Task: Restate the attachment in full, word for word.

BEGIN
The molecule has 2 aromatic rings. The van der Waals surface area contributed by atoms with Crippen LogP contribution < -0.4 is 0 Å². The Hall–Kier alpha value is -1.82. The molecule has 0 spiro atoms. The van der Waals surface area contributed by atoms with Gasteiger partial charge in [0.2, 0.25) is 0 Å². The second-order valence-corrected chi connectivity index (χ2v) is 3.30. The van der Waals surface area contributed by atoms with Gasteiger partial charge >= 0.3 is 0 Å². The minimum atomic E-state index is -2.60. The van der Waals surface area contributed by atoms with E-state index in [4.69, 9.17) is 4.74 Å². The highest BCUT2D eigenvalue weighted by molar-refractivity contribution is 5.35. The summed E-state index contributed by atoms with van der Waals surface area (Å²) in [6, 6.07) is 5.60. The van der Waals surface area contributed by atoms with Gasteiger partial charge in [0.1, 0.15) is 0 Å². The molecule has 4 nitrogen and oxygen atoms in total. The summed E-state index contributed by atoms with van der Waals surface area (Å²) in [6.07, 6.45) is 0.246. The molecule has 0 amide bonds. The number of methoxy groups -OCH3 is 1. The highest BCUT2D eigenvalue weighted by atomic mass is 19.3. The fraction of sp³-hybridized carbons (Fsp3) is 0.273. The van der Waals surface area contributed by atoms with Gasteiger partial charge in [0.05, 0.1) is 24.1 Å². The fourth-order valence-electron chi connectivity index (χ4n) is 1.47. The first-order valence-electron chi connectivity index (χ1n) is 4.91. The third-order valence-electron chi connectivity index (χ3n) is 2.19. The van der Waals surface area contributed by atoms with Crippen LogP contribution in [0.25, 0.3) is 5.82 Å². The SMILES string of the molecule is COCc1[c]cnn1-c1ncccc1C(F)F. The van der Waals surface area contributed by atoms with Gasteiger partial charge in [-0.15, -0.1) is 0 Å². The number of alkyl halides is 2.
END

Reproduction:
The molecule has 2 aromatic rings. The van der Waals surface area contributed by atoms with Crippen LogP contribution < -0.4 is 0 Å². The Hall–Kier alpha value is -1.82. The molecule has 0 spiro atoms. The van der Waals surface area contributed by atoms with Gasteiger partial charge in [0.2, 0.25) is 0 Å². The second-order valence-corrected chi connectivity index (χ2v) is 3.30. The van der Waals surface area contributed by atoms with Gasteiger partial charge >= 0.3 is 0 Å². The minimum atomic E-state index is -2.60. The van der Waals surface area contributed by atoms with E-state index in [4.69, 9.17) is 4.74 Å². The highest BCUT2D eigenvalue weighted by molar-refractivity contribution is 5.35. The summed E-state index contributed by atoms with van der Waals surface area (Å²) in [6, 6.07) is 5.60. The van der Waals surface area contributed by atoms with Gasteiger partial charge in [0.1, 0.15) is 0 Å². The molecule has 4 nitrogen and oxygen atoms in total. The summed E-state index contributed by atoms with van der Waals surface area (Å²) in [6.07, 6.45) is 0.246. The molecule has 0 amide bonds. The number of methoxy groups -OCH3 is 1. The highest BCUT2D eigenvalue weighted by atomic mass is 19.3. The fraction of sp³-hybridized carbons (Fsp3) is 0.273. The van der Waals surface area contributed by atoms with Gasteiger partial charge in [0.05, 0.1) is 24.1 Å². The fourth-order valence-electron chi connectivity index (χ4n) is 1.47. The first-order valence-electron chi connectivity index (χ1n) is 4.91. The third-order valence-electron chi connectivity index (χ3n) is 2.19. The van der Waals surface area contributed by atoms with Crippen LogP contribution in [0.25, 0.3) is 5.82 Å². The SMILES string of the molecule is COCc1[c]cnn1-c1ncccc1C(F)F. The van der Waals surface area contributed by atoms with Gasteiger partial charge in [-0.15, -0.1) is 0 Å². The number of alkyl halides is 2.